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Autonomous driving, however, remains an unbelievably important—and completely unstoppable—milestone not only in automotive tech, but also in aviation, shipping, public transport, and trucking.
Pilot programs are already underway to advance semi-autonomous and fully autonomous vehicular technology across the board—not just in vehicle control, but in advanced sensing and decision-making—and it’s safe to say that within a decade, you’ll be using it in some form or another.
Yes, Google and Amazon are developing drones that will be able to deliver products within minutes of an order being placed. But there are lots of bugs to work out—like how to do this safely and how to actually deposit the product.
Our money is on a strategy like the pilot program DHL (shown above) recently implemented: a station-to-station autonomous drone delivery program in the German Alps. Customers come up to a robotic base station, insert their package, and it’s automatically loaded onto a vertical-lift drone that converts to a fixed-wing aircraft that can fly 5 miles over the mountains, in mixed weather conditions, to a matching base-station in another town.
Google Glass flopped big-time when it landed a few years ago. That’s partially because the augmented-reality glasses looked supremely dorky, and also because the company rolled out the glasses to tech-hipsters instead of people who could see immediate benefits to the tech, like pilots, military personnel, and doctors.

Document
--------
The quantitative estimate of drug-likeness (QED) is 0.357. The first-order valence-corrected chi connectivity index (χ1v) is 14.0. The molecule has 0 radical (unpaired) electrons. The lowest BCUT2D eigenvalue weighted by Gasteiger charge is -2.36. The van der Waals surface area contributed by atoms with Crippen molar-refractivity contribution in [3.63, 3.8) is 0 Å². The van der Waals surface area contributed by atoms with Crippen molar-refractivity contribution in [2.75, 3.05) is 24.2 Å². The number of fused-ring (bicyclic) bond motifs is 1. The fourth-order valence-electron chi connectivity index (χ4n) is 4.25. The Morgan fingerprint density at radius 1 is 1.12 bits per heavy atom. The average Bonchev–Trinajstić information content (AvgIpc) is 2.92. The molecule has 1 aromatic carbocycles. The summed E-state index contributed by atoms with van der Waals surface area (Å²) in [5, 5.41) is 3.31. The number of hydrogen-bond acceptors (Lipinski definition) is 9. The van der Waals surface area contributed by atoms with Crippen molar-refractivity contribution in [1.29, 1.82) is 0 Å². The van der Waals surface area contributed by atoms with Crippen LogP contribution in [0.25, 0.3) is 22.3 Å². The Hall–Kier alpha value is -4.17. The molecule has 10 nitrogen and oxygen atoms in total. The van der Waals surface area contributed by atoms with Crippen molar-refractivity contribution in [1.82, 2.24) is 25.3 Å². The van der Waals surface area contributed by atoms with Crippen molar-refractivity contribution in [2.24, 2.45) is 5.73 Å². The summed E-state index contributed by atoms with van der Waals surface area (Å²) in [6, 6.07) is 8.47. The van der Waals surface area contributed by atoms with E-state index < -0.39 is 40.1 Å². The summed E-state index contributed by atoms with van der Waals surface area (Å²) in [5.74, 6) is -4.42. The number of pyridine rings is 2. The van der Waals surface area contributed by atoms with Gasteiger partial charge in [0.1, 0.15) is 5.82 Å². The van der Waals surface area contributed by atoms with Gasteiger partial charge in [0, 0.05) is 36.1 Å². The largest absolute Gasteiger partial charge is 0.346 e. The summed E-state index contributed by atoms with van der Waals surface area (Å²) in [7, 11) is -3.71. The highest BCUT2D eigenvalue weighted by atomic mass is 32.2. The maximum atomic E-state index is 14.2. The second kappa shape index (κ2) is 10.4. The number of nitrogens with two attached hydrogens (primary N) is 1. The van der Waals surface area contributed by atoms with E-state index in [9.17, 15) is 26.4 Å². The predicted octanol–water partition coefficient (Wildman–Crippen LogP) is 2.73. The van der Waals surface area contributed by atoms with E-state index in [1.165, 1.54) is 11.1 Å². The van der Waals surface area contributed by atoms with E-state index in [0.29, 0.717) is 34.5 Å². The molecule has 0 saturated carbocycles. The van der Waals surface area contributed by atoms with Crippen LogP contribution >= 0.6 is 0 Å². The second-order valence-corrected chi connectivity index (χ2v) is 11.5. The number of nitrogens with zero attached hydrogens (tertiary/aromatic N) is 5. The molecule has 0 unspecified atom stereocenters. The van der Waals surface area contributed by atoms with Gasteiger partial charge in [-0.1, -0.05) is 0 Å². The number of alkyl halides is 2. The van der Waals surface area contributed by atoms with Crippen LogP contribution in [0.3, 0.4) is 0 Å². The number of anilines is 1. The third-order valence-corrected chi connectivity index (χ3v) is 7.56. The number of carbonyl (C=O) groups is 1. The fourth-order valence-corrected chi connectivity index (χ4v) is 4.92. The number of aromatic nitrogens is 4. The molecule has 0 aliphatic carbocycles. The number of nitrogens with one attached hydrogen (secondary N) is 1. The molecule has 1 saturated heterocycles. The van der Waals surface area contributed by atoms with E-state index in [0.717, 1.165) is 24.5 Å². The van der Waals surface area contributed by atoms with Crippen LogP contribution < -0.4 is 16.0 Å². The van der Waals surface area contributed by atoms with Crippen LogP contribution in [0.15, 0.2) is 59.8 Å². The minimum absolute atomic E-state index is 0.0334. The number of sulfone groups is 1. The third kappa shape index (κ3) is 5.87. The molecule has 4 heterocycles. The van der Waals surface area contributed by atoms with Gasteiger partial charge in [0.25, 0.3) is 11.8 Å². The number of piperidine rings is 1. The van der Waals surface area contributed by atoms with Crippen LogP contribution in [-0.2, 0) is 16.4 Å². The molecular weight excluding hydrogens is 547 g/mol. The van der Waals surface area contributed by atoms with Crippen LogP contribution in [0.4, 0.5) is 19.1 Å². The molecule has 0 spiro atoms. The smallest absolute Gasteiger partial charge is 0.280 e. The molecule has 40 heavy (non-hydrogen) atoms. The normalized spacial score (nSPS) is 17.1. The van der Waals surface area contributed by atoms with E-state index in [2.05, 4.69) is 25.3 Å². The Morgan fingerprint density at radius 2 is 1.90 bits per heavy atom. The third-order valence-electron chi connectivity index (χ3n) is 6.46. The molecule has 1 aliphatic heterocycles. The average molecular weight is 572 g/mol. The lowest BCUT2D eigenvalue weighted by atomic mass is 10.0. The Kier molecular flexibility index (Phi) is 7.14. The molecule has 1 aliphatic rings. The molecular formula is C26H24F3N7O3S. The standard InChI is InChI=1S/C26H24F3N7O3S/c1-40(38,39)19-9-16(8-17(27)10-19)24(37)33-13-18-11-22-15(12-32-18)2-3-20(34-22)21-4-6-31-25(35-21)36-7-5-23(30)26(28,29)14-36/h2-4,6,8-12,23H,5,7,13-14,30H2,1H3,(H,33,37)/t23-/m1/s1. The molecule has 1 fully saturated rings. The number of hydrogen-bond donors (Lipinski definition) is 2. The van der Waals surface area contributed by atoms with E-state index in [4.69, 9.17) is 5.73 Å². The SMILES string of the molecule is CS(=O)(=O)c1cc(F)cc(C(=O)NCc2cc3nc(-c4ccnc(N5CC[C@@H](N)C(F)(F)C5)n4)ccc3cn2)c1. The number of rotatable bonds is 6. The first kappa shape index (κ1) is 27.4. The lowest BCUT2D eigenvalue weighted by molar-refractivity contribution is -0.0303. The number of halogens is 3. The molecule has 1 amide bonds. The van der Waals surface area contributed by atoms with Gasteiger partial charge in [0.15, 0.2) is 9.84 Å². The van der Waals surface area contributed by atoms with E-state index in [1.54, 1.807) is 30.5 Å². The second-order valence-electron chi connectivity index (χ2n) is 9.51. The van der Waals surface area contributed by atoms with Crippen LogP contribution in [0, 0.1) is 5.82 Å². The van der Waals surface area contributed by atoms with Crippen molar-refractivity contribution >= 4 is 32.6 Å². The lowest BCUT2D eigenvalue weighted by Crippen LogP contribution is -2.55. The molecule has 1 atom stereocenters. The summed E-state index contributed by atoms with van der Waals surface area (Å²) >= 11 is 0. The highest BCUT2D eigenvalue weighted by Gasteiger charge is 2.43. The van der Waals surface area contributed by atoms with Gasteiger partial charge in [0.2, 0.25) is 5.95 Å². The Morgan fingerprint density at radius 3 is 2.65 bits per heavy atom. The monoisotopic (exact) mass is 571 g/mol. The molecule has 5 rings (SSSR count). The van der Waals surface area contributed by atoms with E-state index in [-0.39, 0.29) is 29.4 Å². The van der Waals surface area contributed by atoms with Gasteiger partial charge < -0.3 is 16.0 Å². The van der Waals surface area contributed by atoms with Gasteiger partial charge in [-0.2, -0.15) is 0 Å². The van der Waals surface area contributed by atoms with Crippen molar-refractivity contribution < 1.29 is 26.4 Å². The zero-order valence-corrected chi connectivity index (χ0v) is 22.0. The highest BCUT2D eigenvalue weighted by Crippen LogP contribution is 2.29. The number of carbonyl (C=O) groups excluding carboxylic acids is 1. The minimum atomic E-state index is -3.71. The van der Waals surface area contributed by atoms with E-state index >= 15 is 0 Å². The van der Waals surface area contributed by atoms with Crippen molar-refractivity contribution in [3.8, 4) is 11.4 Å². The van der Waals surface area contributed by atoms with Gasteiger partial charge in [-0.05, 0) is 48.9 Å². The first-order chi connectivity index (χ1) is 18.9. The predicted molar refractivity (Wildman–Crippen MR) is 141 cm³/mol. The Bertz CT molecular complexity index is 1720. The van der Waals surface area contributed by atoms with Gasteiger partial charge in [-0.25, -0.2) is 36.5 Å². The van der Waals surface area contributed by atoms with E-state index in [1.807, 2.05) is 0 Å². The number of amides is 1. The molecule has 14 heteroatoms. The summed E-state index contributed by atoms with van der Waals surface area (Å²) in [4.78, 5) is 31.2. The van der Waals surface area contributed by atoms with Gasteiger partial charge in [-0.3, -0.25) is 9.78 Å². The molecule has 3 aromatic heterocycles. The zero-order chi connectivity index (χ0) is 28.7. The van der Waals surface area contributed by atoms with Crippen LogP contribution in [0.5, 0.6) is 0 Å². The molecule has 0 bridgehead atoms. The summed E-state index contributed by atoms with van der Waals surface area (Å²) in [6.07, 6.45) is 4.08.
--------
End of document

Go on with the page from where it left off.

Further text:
But augmented reality—systems that overlay digital data on real-world scenes, as opposed to the completely computer-generated virtual reality—is going to come back, first with Microsoft’s Hololens system (shown above). The recent, startling success of Pokemon Go shows that this tech can indeed capture our imaginations—if it’s done right and done well.
Right now, our long-awaited army of robotic man servants remains limited to small vacuums. Five or 10 years from now, there’s no guarantee that things will get that much better—but there’s also no guarantee that they won’t.
Just as Pokemon Go generated a surprise impact, robotics is ripe for one as well. Will we have robots patrolling our houses or watching our kids? Possibly—we already have them zipping around warehouses and keeping an eye on parking garages.
But the other thing to remember is that robots don’t have to be mobile, either. They can be stationary, like the laundry-folding bot being developed by FoldiMate (shown above), which could be available next year for $850.
And if you want a walking, talking buddy who you can arm-wrestle and you’ll put away the dishes? Ten years, max!